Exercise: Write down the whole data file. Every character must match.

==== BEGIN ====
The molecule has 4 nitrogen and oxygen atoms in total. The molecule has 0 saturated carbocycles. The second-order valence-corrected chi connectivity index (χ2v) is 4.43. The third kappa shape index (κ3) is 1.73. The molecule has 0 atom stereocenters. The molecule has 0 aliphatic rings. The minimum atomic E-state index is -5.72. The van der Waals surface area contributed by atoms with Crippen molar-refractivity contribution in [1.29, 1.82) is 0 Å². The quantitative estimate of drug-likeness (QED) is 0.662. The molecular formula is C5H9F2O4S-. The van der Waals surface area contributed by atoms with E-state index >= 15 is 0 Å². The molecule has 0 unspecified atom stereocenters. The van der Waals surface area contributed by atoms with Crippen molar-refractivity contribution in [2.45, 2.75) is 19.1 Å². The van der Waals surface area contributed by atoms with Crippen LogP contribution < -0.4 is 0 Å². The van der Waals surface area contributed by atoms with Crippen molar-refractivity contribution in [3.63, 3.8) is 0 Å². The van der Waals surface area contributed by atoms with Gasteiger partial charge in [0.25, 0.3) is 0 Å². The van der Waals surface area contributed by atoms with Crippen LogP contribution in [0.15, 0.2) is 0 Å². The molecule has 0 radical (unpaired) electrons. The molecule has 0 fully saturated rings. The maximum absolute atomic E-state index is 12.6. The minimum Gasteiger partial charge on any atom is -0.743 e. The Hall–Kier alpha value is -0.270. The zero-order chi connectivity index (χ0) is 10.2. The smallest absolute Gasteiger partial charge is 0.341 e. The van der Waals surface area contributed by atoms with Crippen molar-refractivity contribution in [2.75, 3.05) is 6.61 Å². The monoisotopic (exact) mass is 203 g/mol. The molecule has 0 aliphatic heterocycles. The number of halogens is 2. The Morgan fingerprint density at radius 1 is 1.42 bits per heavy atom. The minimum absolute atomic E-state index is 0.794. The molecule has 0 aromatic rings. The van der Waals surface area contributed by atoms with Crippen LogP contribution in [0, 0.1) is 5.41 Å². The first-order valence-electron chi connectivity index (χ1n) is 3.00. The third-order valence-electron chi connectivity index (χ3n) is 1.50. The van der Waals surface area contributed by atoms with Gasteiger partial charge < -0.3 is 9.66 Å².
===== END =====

The molecule has 4 nitrogen and oxygen atoms in total. The molecule has 0 saturated carbocycles. The second-order valence-corrected chi connectivity index (χ2v) is 4.43. The third kappa shape index (κ3) is 1.73. The molecule has 0 atom stereocenters. The molecule has 0 aliphatic rings. The minimum atomic E-state index is -5.72. The van der Waals surface area contributed by atoms with Crippen molar-refractivity contribution in [1.29, 1.82) is 0 Å². The quantitative estimate of drug-likeness (QED) is 0.662. The molecular formula is C5H9F2O4S-. The van der Waals surface area contributed by atoms with E-state index >= 15 is 0 Å². The molecule has 0 unspecified atom stereocenters. The van der Waals surface area contributed by atoms with Crippen molar-refractivity contribution in [2.45, 2.75) is 19.1 Å². The van der Waals surface area contributed by atoms with Crippen LogP contribution < -0.4 is 0 Å². The van der Waals surface area contributed by atoms with Crippen molar-refractivity contribution in [3.63, 3.8) is 0 Å². The van der Waals surface area contributed by atoms with Gasteiger partial charge in [0.25, 0.3) is 0 Å². The van der Waals surface area contributed by atoms with Crippen LogP contribution in [0.15, 0.2) is 0 Å². The molecule has 0 radical (unpaired) electrons. The molecule has 0 fully saturated rings. The maximum absolute atomic E-state index is 12.6. The minimum Gasteiger partial charge on any atom is -0.743 e. The Hall–Kier alpha value is -0.270. The zero-order chi connectivity index (χ0) is 10.2. The smallest absolute Gasteiger partial charge is 0.341 e. The van der Waals surface area contributed by atoms with Crippen molar-refractivity contribution in [2.75, 3.05) is 6.61 Å². The monoisotopic (exact) mass is 203 g/mol. The molecule has 0 aliphatic heterocycles. The number of halogens is 2. The Morgan fingerprint density at radius 1 is 1.42 bits per heavy atom. The minimum absolute atomic E-state index is 0.794. The molecule has 0 aromatic rings. The van der Waals surface area contributed by atoms with Crippen LogP contribution in [0, 0.1) is 5.41 Å². The first-order valence-electron chi connectivity index (χ1n) is 3.00. The third-order valence-electron chi connectivity index (χ3n) is 1.50. The van der Waals surface area contributed by atoms with Gasteiger partial charge < -0.3 is 9.66 Å².